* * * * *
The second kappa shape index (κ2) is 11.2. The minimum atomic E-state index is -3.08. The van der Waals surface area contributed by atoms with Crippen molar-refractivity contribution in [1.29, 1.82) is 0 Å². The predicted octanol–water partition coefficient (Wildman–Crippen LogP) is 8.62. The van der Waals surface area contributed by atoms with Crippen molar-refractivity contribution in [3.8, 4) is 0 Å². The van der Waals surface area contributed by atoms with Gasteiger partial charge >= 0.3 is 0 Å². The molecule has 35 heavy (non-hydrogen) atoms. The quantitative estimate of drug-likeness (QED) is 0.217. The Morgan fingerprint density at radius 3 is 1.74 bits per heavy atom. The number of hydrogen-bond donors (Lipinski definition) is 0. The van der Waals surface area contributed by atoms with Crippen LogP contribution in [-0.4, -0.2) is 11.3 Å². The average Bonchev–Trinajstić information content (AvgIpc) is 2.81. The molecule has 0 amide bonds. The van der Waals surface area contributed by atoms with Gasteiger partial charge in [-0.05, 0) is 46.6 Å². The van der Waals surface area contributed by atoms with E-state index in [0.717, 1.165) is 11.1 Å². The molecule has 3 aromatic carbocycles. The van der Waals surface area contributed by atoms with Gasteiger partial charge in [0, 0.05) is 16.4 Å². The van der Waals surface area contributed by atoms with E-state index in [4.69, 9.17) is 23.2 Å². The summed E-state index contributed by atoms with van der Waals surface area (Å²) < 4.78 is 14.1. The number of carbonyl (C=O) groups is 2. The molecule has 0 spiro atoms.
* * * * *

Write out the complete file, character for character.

The second kappa shape index (κ2) is 11.2. The minimum atomic E-state index is -3.08. The van der Waals surface area contributed by atoms with Crippen molar-refractivity contribution in [1.29, 1.82) is 0 Å². The predicted octanol–water partition coefficient (Wildman–Crippen LogP) is 8.62. The van der Waals surface area contributed by atoms with Crippen molar-refractivity contribution in [3.8, 4) is 0 Å². The van der Waals surface area contributed by atoms with Gasteiger partial charge >= 0.3 is 0 Å². The molecule has 35 heavy (non-hydrogen) atoms. The quantitative estimate of drug-likeness (QED) is 0.217. The Morgan fingerprint density at radius 3 is 1.74 bits per heavy atom. The number of hydrogen-bond donors (Lipinski definition) is 0. The van der Waals surface area contributed by atoms with Crippen LogP contribution in [-0.4, -0.2) is 11.3 Å². The average Bonchev–Trinajstić information content (AvgIpc) is 2.81. The molecule has 0 amide bonds. The van der Waals surface area contributed by atoms with Gasteiger partial charge in [-0.05, 0) is 46.6 Å². The van der Waals surface area contributed by atoms with E-state index in [0.717, 1.165) is 11.1 Å². The molecule has 3 aromatic carbocycles. The van der Waals surface area contributed by atoms with Gasteiger partial charge in [0, 0.05) is 16.4 Å². The van der Waals surface area contributed by atoms with E-state index in [4.69, 9.17) is 23.2 Å². The summed E-state index contributed by atoms with van der Waals surface area (Å²) < 4.78 is 14.1. The number of carbonyl (C=O) groups is 2. The molecule has 0 spiro atoms.